Johan Santana is gearing up for the season

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If there is anything that makes me doubt Kyle Farnsworth’s chances as a starter it’s the article in today’s Daily News about Johan Santana. In it John Harper catches for the Mets’ ace as he pitches a simulated half-inning against the heart of the Phillies’ lineup.  After striking out the cardboard cutout that simulates Jimmy Rollins, he walks the silhouette of Chase Utley, bringing Ryan Howard to the plate:

Santana throws a fastball on the outside corner, a changeup down,
and then, as promised, bounces a slider just off the outside corner
that caroms off my arm, 15 feet away to my left. I scramble to retrieve the ball, happy that I got a piece of it, not
realizing until I turn to throw that Santana is staring me down.

“Utley’s at second,” he says. “What’d you think, I was going to throw (Howard) a cookie there? Now I’m in a tough spot.”

I know he’s kidding. Isn’t he? No smile this time. Santana is in
work mode. He takes these simulated games seriously because he takes a
thinking man’s approach with each hitter, watching the swings they
take, trying to decide when they might be sitting on his changeup.

“You have to outsmart hitters,” he says. “You have to have a game plan.”

It’s that outsmarting/game plan stuff that I can’t help but feel Farnsworth won’t quite be able to handle.

But back to Santana. I may have a healthy case of Mets derangement syndrome — hey, did you hear that the bonds used to finance Citi Field are now classified as “junk?” Really! — but I have a serious man-crush on Johan Santana and would love nothing more than to see him come back and have a dominant season. As of now he’s throwing freely and easily at about 88 m.p.h., working his way slowly up to full velocity.

The only thing I don’t like about what I read in the article is that he didn’t bounce one in the dirt to cup-check Harper, but I’ll take what I can get at this point.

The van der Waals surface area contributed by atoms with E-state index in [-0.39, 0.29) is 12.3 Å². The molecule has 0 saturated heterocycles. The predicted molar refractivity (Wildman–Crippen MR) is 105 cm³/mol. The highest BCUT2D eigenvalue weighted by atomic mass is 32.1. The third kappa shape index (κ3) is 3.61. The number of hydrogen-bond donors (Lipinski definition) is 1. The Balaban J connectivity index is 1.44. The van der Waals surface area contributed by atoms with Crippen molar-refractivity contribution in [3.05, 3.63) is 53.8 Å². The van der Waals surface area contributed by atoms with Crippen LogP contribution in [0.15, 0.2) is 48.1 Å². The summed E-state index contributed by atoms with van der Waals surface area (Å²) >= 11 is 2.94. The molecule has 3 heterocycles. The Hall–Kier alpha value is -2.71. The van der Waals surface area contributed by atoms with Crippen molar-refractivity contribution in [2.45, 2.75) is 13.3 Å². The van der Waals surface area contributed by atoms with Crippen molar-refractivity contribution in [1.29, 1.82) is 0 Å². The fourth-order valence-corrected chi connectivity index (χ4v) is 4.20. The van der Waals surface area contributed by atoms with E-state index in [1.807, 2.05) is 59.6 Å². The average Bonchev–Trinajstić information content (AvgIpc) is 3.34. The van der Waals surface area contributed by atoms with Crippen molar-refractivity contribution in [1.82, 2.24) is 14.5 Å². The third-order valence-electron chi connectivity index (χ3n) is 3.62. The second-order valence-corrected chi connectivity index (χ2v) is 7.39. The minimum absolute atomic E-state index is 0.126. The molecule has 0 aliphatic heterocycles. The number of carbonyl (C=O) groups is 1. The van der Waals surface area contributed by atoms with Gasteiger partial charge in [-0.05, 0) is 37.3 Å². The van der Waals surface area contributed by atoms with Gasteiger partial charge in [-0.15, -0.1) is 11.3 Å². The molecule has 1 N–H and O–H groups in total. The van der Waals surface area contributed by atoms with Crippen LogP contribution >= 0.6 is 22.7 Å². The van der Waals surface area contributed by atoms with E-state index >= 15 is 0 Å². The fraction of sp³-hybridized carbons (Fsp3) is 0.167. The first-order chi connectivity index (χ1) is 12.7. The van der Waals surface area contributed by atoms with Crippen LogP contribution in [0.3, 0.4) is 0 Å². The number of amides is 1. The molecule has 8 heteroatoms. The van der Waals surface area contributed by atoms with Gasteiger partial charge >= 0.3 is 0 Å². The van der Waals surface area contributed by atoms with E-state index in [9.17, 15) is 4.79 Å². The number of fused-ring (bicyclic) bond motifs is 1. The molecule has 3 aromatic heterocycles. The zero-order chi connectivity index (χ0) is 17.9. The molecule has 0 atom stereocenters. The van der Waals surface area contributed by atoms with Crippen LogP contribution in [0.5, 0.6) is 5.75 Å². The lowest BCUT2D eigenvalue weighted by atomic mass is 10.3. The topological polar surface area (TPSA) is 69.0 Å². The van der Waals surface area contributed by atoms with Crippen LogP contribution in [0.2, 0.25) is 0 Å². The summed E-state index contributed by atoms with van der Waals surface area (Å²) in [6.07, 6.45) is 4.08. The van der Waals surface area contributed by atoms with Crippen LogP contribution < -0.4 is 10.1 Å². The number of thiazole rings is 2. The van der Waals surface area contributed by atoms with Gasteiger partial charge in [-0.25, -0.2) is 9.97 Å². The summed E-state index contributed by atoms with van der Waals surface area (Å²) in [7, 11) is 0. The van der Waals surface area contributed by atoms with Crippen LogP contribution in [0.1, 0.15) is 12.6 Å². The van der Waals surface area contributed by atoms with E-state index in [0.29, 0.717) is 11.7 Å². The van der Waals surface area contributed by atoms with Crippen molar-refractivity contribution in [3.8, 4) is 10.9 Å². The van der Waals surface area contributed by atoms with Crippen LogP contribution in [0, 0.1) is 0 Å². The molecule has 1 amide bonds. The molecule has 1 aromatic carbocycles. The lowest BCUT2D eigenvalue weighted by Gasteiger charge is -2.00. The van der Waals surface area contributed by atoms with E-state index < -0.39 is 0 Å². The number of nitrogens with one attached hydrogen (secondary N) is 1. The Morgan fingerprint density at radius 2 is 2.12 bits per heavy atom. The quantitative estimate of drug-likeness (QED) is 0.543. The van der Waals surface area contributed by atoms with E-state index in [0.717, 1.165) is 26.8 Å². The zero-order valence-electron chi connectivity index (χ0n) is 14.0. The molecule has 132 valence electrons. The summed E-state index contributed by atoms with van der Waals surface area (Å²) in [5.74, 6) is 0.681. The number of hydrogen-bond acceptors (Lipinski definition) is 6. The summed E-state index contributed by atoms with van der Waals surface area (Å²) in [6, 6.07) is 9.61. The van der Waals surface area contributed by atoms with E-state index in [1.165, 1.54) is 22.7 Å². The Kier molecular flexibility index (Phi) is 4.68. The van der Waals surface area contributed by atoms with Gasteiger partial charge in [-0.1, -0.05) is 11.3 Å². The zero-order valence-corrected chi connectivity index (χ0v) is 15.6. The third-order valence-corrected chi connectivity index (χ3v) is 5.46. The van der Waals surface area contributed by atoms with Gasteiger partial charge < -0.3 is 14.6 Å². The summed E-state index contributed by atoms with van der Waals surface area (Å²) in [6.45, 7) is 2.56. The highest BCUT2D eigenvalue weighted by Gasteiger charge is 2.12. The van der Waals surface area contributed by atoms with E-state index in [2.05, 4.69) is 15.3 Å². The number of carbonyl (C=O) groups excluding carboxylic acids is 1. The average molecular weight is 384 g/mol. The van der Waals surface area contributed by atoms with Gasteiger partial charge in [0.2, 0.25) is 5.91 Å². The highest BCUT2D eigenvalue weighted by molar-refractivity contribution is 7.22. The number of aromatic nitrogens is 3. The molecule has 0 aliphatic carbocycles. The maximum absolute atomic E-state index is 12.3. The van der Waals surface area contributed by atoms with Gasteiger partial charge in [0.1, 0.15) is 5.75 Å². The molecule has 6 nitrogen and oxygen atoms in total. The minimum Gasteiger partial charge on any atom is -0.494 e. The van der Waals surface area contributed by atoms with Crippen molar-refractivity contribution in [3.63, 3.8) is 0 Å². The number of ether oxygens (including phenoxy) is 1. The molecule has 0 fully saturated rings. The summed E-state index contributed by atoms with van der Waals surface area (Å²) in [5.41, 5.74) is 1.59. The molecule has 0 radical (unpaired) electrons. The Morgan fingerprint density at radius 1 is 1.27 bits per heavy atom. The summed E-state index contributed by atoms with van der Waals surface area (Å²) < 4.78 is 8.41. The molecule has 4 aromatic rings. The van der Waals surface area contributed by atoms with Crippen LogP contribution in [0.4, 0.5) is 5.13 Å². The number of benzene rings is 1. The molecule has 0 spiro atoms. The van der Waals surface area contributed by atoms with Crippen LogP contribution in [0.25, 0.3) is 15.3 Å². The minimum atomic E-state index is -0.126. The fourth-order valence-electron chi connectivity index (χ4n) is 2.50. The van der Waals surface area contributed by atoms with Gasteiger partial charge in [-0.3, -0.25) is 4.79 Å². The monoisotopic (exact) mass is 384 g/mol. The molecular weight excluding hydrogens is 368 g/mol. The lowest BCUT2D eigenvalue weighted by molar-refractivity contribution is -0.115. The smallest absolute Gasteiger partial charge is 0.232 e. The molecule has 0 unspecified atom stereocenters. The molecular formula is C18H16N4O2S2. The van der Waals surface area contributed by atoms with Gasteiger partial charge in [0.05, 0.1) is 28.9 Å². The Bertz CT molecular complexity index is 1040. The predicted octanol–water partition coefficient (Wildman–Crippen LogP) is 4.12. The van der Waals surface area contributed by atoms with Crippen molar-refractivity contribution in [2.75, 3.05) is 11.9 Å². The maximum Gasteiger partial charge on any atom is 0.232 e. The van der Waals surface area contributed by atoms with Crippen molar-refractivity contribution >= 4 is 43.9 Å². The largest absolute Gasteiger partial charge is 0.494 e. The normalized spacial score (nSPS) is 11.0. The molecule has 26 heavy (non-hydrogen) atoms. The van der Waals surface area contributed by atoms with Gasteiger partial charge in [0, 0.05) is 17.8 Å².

Each owner will get at least $50 million in early 2018 from the sale of BAMTech

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Earlier this year Disney agreed to purchase the majority stake in BAMTech, the digital media company spun off from MLB Advanced Media. We know it as the source of the technology for MLB.tv and MLB.com, but it’s far more wide-ranging than that now. At present it powers streaming for MLB, HBO, NHL, WWE, and, eventually, will power Disney’s and ESPN’s upcoming streaming services.

The company was started by an investment from baseball’s 30 owners, so they’re getting a big payout as a result of the acquisition. Earlier this morning Jim Bowden dropped this regarding how much of that payout is in the offing in the short term:

That’s probably on the low end, actually. Some people I’ve spoken to who are familiar with the acquisition say the figure is more like $68 million in Q1 of 2018.

Good for the owners! It was a savvy, forward-thinking investment that, in the past, baseball owners might not have made. Bud Selig, Bob Bowman and others deserve credit for convincing the Jeff Lorias and Jerry Reinsdorfs of the world to think big and long term. It’s money out of the sky, raining down upon the owner of your baseball team for, basically, doing nothing.

Money which should be remembered when your buddy complains about a relief pitcher getting $6 million for only pitching 65 innings. Money which should be remembered when your team’s GM says that he has to cut back on payroll in the coming year.